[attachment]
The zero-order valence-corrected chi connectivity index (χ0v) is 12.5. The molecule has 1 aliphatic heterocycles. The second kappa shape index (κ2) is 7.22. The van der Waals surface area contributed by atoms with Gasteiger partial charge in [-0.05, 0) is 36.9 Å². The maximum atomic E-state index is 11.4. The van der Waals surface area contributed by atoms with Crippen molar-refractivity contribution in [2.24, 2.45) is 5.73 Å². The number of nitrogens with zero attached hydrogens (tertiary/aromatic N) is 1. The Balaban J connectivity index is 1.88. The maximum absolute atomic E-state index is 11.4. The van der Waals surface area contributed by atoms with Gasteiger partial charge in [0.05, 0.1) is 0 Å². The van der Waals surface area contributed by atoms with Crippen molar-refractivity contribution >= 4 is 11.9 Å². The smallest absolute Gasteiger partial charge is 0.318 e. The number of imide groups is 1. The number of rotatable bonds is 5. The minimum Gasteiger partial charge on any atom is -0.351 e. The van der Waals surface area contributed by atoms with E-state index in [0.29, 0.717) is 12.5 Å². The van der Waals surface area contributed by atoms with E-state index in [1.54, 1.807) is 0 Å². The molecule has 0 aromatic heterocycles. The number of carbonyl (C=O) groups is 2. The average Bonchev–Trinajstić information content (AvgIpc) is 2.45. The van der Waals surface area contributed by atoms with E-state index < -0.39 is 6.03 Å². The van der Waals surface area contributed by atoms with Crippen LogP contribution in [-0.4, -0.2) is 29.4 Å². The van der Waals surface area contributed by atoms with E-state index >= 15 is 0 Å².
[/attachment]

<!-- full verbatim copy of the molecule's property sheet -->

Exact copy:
The zero-order valence-corrected chi connectivity index (χ0v) is 12.5. The molecule has 1 aliphatic heterocycles. The second kappa shape index (κ2) is 7.22. The van der Waals surface area contributed by atoms with Gasteiger partial charge in [-0.05, 0) is 36.9 Å². The maximum atomic E-state index is 11.4. The van der Waals surface area contributed by atoms with Crippen molar-refractivity contribution in [2.24, 2.45) is 5.73 Å². The number of nitrogens with zero attached hydrogens (tertiary/aromatic N) is 1. The Balaban J connectivity index is 1.88. The maximum absolute atomic E-state index is 11.4. The van der Waals surface area contributed by atoms with Gasteiger partial charge in [0.05, 0.1) is 0 Å². The van der Waals surface area contributed by atoms with Crippen molar-refractivity contribution >= 4 is 11.9 Å². The smallest absolute Gasteiger partial charge is 0.318 e. The number of imide groups is 1. The number of rotatable bonds is 5. The minimum Gasteiger partial charge on any atom is -0.351 e. The van der Waals surface area contributed by atoms with E-state index in [0.29, 0.717) is 12.5 Å². The van der Waals surface area contributed by atoms with E-state index in [1.54, 1.807) is 0 Å². The molecule has 0 aromatic heterocycles. The number of carbonyl (C=O) groups is 2. The average Bonchev–Trinajstić information content (AvgIpc) is 2.45. The van der Waals surface area contributed by atoms with E-state index < -0.39 is 6.03 Å². The van der Waals surface area contributed by atoms with Crippen LogP contribution in [-0.4, -0.2) is 29.4 Å². The van der Waals surface area contributed by atoms with E-state index >= 15 is 0 Å².